Protest Talk Covered in Santa Barbara County’s COVID Update

Testing Site to Open in Solvang as Too Few Are Tested in Lompoc

On Monday, Supervisor Gregg Hart complimented Santa Barbarans for rallying for George Floyd peacefully while wearing face coverings. | Credit: Daniel Dreifuss

The events centered around the publicly viewed murder of George Floyd headlined today’s county COVID presser. “It is important to say out loud that black lives matter,” Supervisor Gregg Hart started off, indicating that structural racism would be addressed in Santa Barbara County by looking at the jailing of people of color and listening to the communities who experience racism. Public Health Director Van Do-Reynoso stated equity in health care was a core value for her department, and Elsa Granados reassured people who’d been traumatized through sexual assault that it was normal to re-experience the trauma when new crisis situations arose, such as angry protests, riots, and death.

All services at the agency Granados leads, Standing Together to End Sexual Assault (STESA), remained available despite the COVID pandemic, and they were still counseling clients via telemedicine. Social media was taking up some of the messaging and communication, and in video counseling sessions, “Zoom bombing,” Granados reassured, was not possible. “We are being sure to maintain the confidentiality of counseling sessions,” she said. Attacks, like the one on Floyd, massive fires, and viewing crises make people feel overwhelmed and out of control. “Even if people felt they’d resolved their trauma, it comes back,” Granados said, and her agency welcomed people who wanted someone to talk with, needed support in making a report to law enforcement, and even take self-defense classes.

Solvang’s Veterans Memorial Building would be hosting a testing site by Friday, said Van Do-Reynoso, a location that is going through a wrestling match to remain in place with developer Ed St. George and Mayor Ryan Toussaint on one side and the community on the other. The state agreed to let the county move its Lompoc site to Solvang, because “we were not meeting the number of tests in Lompoc,” Do-Reynoso said. “We have partnered with the City of Solvang, and we will be there for at least two weeks.” Do-Reynoso encouraged all county residents to be tested to give Public Health a better idea of how much COVID exists in the county: Call (888) 634-1123, go to the website, or phone the county call center if you need help making an appointment: (833) 688-5551.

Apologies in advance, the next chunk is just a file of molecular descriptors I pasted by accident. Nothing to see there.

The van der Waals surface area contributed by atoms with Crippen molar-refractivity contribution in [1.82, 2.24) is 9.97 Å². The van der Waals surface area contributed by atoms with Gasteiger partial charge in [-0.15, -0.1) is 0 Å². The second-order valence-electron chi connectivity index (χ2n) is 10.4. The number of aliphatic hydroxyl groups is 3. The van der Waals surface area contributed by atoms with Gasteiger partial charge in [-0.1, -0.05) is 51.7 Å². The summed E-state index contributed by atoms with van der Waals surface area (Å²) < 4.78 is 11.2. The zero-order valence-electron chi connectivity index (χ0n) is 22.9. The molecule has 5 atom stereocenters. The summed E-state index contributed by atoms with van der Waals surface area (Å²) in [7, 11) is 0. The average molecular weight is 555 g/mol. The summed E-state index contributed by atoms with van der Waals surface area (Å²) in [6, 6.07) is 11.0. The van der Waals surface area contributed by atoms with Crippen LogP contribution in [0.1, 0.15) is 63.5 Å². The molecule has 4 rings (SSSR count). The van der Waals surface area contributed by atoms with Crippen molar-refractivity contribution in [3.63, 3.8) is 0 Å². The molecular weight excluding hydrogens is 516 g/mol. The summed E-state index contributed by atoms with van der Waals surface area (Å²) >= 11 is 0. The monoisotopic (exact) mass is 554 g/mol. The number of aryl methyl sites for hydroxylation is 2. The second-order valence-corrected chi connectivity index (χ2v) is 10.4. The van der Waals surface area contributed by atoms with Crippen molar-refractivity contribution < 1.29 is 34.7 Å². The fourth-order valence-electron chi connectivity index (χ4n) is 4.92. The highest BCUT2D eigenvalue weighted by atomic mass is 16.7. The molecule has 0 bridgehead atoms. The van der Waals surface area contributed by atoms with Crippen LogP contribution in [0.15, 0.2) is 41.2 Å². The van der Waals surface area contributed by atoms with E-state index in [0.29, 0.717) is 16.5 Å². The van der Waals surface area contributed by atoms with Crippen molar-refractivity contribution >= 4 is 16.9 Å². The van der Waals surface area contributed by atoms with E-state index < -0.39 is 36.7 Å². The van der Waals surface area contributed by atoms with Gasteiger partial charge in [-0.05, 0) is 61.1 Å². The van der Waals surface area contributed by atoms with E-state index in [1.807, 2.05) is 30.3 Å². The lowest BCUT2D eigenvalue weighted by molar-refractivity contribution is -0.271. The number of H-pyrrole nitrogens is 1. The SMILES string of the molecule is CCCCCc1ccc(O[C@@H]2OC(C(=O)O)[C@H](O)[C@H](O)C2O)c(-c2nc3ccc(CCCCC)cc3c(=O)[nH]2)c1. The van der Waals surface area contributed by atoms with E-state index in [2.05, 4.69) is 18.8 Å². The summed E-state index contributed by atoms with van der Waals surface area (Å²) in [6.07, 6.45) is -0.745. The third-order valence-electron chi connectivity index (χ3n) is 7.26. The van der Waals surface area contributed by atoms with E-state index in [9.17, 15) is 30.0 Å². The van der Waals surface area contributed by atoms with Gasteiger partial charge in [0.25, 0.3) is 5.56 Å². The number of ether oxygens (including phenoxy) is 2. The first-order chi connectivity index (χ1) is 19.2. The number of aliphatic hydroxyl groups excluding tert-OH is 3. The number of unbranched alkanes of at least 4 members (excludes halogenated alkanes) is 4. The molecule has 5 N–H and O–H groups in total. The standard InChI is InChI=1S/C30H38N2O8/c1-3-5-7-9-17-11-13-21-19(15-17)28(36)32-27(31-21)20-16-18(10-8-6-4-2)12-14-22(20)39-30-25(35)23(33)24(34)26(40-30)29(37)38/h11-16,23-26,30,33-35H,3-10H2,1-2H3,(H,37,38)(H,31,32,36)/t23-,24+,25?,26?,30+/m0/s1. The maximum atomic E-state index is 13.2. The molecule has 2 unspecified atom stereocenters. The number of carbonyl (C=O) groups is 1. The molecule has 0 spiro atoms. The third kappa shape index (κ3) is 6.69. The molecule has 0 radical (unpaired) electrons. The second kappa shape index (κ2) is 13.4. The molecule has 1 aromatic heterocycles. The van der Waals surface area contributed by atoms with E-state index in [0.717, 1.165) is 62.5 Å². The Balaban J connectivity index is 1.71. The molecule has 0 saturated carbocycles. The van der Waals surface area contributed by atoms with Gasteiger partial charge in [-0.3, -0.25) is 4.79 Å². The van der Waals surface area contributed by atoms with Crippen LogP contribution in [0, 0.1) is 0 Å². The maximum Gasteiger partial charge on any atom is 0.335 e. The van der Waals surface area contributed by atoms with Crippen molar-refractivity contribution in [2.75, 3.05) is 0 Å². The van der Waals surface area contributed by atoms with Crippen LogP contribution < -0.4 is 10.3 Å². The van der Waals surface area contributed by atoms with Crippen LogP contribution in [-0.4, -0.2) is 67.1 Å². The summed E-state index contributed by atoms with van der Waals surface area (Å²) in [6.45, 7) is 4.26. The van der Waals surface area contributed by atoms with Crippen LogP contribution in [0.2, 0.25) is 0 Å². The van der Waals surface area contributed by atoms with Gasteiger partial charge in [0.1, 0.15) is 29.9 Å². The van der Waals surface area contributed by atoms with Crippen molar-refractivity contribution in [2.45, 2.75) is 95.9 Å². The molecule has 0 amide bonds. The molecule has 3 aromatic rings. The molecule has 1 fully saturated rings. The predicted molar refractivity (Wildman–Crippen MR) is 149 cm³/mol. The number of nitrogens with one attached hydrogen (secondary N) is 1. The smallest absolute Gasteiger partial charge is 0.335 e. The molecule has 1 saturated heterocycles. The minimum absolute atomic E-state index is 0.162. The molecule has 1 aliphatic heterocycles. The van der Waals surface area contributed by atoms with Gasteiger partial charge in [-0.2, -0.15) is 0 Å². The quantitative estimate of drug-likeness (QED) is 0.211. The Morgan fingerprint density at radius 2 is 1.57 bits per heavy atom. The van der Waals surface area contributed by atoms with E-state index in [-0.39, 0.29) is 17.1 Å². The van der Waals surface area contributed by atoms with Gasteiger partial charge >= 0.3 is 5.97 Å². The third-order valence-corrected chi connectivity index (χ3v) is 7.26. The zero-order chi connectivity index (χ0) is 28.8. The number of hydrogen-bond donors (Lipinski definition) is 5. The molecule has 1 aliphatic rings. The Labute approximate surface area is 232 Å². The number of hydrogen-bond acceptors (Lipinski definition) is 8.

To keep a public eye on the increase or decrease in Santa Barbara County cases, Do-Reynoso unveiled a new dashboard to go live at the Public Health website,, on Tuesday. “The dashboard will give a week-to-week comparison of cases,” Do-Reynoso explained, as well as metrics on hospitalization, testing, testing capacity, and personal protective equipment — in other words, the requirements of the state guidelines.

From the weekend and today, Do-Reynoso said, the county had 20 new cases of COVID, 29 people in the hospital with the disease, nine of them in the ICU. Of the total 1,669 cases, 1,523 or 91 percent had recovered fully, which was noteworthy, she commented.

A new testing facility in Guadalupe completed nearly 200 tests in two days’ time, Supervisor Hart added. 

As well, Hart noted that among the many nonprofits that have had to move events online, Santa Barbara’s Juneteenth celebration of the emancipation of slaves after the Civil War would be a digital one: For more, visit

Hart also complimented the organizers of the weekend rallies in Santa Maria, Isla Vista, and Santa Barbara for taking “great care to ask participants to be safe and practice physical distancing,” with many among the thousands of participants wearing face coverings. “I want to assure you that every elected official in the county wants to hear from you,” Hart said, advising that although the Board of Supervisor meetings were only held online, people could comment by phone — (805) 568-2240 — and their emails were read into the record.

“We are all deeply saddened by the death of George Floyd and the other black people who’ve lost their lives to systemic racism,” Hart said. “If you are struggling during this time, please reach out for help.” The Community Wellness team can be reached at (805) 364-2750.

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